The following exemplifies RSVP: An RSVP service volunteer, who is a retired architect and engineer, designs homes for low-income families displaced by midwestern floods.
Another volunteer, who is bilingual, uses her fluency in English and Japanese to help non-English speaking Japanese-American seniors access community resources and live independently.
Another RSVP volunteer is the coordinator, fund-raiser and supervisor of over 30 other RSVP volunteers who operate an inner-city soup kitchen which feeds more than 250,000 homeless and disadvantaged persons annually.
In another instance, RSVP volunteers organized neighborhood watches for an entire city of more than 45,000.
As a result, the police noted a 58 percent reduction in crime in some areas.
RSVP provides creative opportunities for older people to serve their communities by responding to locally identified needs.
The following statistics suggest the scope of their service: During fiscal year 1997, over 127,000 RSVP volunteers served at 10,400 acute care hospitals, clinics, and other medical care facilities.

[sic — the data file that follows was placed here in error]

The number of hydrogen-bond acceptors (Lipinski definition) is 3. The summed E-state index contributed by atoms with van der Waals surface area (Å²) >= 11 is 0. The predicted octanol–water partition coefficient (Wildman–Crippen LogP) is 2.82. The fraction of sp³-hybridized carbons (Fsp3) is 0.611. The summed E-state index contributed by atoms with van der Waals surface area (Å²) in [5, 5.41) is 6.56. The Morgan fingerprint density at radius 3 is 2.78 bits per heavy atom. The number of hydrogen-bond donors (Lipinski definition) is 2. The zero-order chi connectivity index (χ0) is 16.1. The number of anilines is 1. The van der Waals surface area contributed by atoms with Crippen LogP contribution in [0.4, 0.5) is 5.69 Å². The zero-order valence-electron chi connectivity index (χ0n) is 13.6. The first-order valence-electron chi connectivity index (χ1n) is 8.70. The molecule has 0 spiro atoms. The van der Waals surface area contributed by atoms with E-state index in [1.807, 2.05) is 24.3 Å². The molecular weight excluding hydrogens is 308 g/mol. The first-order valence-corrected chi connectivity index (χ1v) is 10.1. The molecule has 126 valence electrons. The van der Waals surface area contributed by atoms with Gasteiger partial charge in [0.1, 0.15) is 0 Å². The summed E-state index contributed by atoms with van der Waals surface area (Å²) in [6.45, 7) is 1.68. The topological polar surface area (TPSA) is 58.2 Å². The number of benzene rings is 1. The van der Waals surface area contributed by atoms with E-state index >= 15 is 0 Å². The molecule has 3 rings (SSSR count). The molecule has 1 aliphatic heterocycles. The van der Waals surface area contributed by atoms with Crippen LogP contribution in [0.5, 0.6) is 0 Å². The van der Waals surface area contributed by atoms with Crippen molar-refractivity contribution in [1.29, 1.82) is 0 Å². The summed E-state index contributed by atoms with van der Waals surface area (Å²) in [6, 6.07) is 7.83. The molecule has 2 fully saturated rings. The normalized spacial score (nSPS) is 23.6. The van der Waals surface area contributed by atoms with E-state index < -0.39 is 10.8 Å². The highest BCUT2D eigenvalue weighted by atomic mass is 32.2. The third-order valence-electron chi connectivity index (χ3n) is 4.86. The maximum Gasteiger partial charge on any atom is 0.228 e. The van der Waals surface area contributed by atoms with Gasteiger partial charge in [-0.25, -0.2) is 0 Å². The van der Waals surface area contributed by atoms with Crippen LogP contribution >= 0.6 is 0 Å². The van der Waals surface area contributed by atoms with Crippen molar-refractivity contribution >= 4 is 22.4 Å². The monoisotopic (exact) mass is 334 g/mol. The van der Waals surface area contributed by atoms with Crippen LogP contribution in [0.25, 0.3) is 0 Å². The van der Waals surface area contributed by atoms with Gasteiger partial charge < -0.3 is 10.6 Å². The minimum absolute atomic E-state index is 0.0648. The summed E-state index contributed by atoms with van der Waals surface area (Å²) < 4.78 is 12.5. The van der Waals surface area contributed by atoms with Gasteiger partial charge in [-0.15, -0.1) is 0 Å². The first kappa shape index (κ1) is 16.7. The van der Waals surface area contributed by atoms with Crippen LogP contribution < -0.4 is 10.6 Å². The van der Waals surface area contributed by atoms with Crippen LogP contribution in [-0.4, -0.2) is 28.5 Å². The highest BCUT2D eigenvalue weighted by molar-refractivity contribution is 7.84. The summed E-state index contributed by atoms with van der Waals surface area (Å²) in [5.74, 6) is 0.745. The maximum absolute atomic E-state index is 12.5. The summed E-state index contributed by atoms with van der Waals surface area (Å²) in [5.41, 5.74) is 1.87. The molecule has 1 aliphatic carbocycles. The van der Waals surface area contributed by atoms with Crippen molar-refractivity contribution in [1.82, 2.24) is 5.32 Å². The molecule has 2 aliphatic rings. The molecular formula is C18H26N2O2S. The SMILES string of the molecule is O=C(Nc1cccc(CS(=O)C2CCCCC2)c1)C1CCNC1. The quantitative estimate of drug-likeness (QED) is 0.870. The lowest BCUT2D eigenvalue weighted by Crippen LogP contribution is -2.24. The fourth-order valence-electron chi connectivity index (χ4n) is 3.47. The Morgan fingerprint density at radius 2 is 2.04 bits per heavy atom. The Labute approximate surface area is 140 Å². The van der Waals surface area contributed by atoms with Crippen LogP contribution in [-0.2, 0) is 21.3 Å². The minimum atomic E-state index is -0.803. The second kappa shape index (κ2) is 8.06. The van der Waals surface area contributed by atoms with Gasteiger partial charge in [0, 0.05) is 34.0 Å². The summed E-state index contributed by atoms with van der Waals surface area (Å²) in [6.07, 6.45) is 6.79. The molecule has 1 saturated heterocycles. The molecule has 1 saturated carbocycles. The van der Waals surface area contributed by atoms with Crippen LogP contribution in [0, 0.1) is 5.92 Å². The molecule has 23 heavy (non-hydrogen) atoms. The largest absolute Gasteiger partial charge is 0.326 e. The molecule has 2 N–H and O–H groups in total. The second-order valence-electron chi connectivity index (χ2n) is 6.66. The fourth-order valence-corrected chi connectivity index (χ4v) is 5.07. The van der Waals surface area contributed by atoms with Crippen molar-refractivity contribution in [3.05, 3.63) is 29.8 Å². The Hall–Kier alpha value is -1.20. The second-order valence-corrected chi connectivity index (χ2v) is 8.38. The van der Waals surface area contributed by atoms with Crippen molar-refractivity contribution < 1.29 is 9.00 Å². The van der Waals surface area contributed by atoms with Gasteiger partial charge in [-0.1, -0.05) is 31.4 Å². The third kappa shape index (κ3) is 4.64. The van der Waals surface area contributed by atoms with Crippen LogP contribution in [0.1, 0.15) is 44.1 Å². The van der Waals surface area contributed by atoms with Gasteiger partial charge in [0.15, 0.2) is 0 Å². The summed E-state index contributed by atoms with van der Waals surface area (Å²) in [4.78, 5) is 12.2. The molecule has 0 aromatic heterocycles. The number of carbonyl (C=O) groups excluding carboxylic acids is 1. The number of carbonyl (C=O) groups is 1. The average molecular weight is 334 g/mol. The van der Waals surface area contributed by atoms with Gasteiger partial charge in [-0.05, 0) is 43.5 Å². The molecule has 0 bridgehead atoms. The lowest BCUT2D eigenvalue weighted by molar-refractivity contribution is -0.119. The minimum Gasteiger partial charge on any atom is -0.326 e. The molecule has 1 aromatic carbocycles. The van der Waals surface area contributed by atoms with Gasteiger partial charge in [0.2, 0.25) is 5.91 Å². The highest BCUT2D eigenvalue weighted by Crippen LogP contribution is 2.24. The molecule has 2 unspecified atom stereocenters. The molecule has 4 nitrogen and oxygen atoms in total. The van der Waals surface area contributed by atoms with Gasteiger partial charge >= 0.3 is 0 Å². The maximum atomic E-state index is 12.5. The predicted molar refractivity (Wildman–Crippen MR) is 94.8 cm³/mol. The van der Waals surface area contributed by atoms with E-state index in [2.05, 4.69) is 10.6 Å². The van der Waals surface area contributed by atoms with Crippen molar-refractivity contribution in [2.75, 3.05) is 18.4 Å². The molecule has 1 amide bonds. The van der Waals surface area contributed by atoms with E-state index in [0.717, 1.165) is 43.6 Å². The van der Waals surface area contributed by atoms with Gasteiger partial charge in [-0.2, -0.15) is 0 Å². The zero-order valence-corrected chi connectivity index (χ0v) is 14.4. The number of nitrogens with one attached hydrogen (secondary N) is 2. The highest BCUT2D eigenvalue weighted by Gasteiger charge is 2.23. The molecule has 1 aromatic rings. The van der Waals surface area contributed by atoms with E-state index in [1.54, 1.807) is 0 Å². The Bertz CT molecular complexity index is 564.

Over 30,700 volunteers served in over 6,000 school systems.
Over 100,000 served at congregations and Meals on Wheels programs.
Other volunteers served with police departments, Head Start centers, libraries and ground water protection agencies.
In aggregate, they served over 80 million hours.
The Corporation for National and Community Service is the nation's largest grant-maker supporting service and volunteering. Through Senior Corps, AmeriCorps and Learn and Serve America programs, the Corporation is a catalyst for change and offers every American a chance to contribute through service and volunteering.